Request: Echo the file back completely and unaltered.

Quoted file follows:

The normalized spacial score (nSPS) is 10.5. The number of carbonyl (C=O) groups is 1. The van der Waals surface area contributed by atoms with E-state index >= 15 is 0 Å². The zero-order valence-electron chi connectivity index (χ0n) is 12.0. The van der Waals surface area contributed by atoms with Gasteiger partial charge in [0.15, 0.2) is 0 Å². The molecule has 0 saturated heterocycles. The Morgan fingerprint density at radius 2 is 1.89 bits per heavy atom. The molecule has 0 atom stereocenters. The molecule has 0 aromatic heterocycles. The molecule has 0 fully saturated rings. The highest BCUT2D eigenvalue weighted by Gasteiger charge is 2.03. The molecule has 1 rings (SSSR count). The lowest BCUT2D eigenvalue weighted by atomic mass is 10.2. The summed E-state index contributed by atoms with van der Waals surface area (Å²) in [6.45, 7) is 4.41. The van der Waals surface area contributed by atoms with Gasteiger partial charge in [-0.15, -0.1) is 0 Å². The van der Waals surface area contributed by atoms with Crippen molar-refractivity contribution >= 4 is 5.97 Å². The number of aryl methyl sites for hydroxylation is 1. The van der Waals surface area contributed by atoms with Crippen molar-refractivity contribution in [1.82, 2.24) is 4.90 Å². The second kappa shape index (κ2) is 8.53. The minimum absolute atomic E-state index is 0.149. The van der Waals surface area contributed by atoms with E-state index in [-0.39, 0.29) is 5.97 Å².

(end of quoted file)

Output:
The normalized spacial score (nSPS) is 10.5. The number of carbonyl (C=O) groups is 1. The van der Waals surface area contributed by atoms with E-state index >= 15 is 0 Å². The zero-order valence-electron chi connectivity index (χ0n) is 12.0. The van der Waals surface area contributed by atoms with Gasteiger partial charge in [0.15, 0.2) is 0 Å². The molecule has 0 saturated heterocycles. The Morgan fingerprint density at radius 2 is 1.89 bits per heavy atom. The molecule has 0 atom stereocenters. The molecule has 0 aromatic heterocycles. The molecule has 0 fully saturated rings. The highest BCUT2D eigenvalue weighted by Gasteiger charge is 2.03. The molecule has 1 rings (SSSR count). The lowest BCUT2D eigenvalue weighted by atomic mass is 10.2. The summed E-state index contributed by atoms with van der Waals surface area (Å²) in [6.45, 7) is 4.41. The van der Waals surface area contributed by atoms with Gasteiger partial charge in [-0.15, -0.1) is 0 Å². The van der Waals surface area contributed by atoms with Crippen molar-refractivity contribution >= 4 is 5.97 Å². The number of aryl methyl sites for hydroxylation is 1. The van der Waals surface area contributed by atoms with Crippen molar-refractivity contribution in [1.82, 2.24) is 4.90 Å². The second kappa shape index (κ2) is 8.53. The minimum absolute atomic E-state index is 0.149. The van der Waals surface area contributed by atoms with E-state index in [-0.39, 0.29) is 5.97 Å².